We began the investigation at the top of the turret, where there was a lot of bee action commuting back and forth from the small gaps in the exterior building envelope where the turret assembly met the main roof.


The shingling and felt was removed to expose the sheathing.

     The sheathing was removed to reveal a massive infestation that swarmed our team of extractors, protected by their bee apparel (known as Bee-wear in the industry).  They pumped soothing smoke into the void.

Once the roof was opened up, everybody got pretty mad and the extent of these five-foot long honeycombs was revealed.  The smoke was increased.  It seemed important to bake these critters into a more mellow state during this critical invasion of their inner kingdom.

On of the key combs was removed in a frame to draw out the guards. 

 It was placed into a box immediately outside the turret.  

Our attendant scooped them up in huge wads and gently escorted them into the box. 

       Other bees then began voluntarily streaming into the box by the tens of thousands, occasionally stinging one of our bee techs in the tiny gaps in his Bee-wear.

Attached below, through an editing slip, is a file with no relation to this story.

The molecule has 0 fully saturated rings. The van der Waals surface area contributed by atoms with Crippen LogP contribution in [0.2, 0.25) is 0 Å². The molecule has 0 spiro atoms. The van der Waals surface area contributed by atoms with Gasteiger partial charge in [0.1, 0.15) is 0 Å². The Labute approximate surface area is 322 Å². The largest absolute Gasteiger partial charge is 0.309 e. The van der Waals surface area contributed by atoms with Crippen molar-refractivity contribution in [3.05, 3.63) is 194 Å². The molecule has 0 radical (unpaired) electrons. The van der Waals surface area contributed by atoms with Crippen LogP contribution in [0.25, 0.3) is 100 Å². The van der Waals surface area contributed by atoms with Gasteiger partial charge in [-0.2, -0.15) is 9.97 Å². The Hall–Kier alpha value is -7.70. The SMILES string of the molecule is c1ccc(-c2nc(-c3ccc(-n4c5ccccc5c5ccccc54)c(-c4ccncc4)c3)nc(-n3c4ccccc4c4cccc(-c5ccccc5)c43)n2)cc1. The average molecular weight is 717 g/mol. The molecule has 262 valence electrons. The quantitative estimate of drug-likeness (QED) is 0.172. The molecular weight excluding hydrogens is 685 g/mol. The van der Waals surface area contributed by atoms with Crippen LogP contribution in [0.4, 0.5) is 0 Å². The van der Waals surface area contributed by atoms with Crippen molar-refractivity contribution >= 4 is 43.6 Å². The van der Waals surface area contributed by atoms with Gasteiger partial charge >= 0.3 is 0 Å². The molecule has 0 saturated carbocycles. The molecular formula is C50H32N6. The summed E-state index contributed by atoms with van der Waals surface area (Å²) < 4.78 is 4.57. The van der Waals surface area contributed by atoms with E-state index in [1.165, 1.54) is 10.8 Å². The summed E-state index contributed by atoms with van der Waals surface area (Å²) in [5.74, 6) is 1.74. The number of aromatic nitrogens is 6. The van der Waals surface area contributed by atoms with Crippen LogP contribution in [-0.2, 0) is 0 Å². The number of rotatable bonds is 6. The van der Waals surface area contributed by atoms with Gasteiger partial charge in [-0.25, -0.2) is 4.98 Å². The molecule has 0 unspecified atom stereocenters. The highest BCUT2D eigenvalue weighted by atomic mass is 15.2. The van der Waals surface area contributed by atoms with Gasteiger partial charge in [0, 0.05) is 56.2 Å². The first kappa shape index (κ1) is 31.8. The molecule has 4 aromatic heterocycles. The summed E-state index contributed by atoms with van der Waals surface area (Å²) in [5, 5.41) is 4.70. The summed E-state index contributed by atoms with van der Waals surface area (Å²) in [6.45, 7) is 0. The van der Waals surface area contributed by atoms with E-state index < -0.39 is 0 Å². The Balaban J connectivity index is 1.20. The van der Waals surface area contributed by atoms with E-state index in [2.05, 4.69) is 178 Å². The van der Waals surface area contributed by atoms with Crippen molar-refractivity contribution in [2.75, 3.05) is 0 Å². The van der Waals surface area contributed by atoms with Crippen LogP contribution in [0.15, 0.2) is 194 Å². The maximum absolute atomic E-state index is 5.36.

The roof had to be left open for most of the week as the bees began furiously cleaning the framing of honey.  They do a far better job of this than humans.  The port of entry was a series of gaps left in the blocking at the end of the turret rafters.  

      It was sealed up once the bees had cleaned up their former domain.  Our bee harvesters returned in a week to extract the remaining thousands of bees that continued to swarm around the exterior of our home, like Ronin.  They estimated that our hive had maxed out at about 60,000 bees, so our pad is no longer the high-density housing it used to be.

     In the interim we were presented with four huge bags filled with honeycomb, nectar and honey.  We learned that the nectar honeycombs, which Dan helpfully sorted for us, lasted about a month before it would begin to ferment and therefore needed to be extracted and consumed first. 

I went online to research extracting honey from honeycombs and learned a great deal. One of the things I discovered is that I did not own any honeycomb tools, nor did I have the enormous stainless steel honeycomb centifuge that spins the carousels of  framed honeycombs to force the honey out of each individual chamber, as demonstrated in every you-tube video I saw.  

     I had none of what I needed and so proceeded with a more primitive approach. I probably got about  3 or 4 pints of this fabulous liquid in a painstaking process that included tweezering  out hundred of individual bees and bee parts and mashing the wax to force out the nectar.  It only took about 2 hours per pint and I had three bags of the more immortal honey-not-nectar to go.  We could theoretically take our time with the honey, but there was still the issue of hundreds of dead bees that had to be addressed.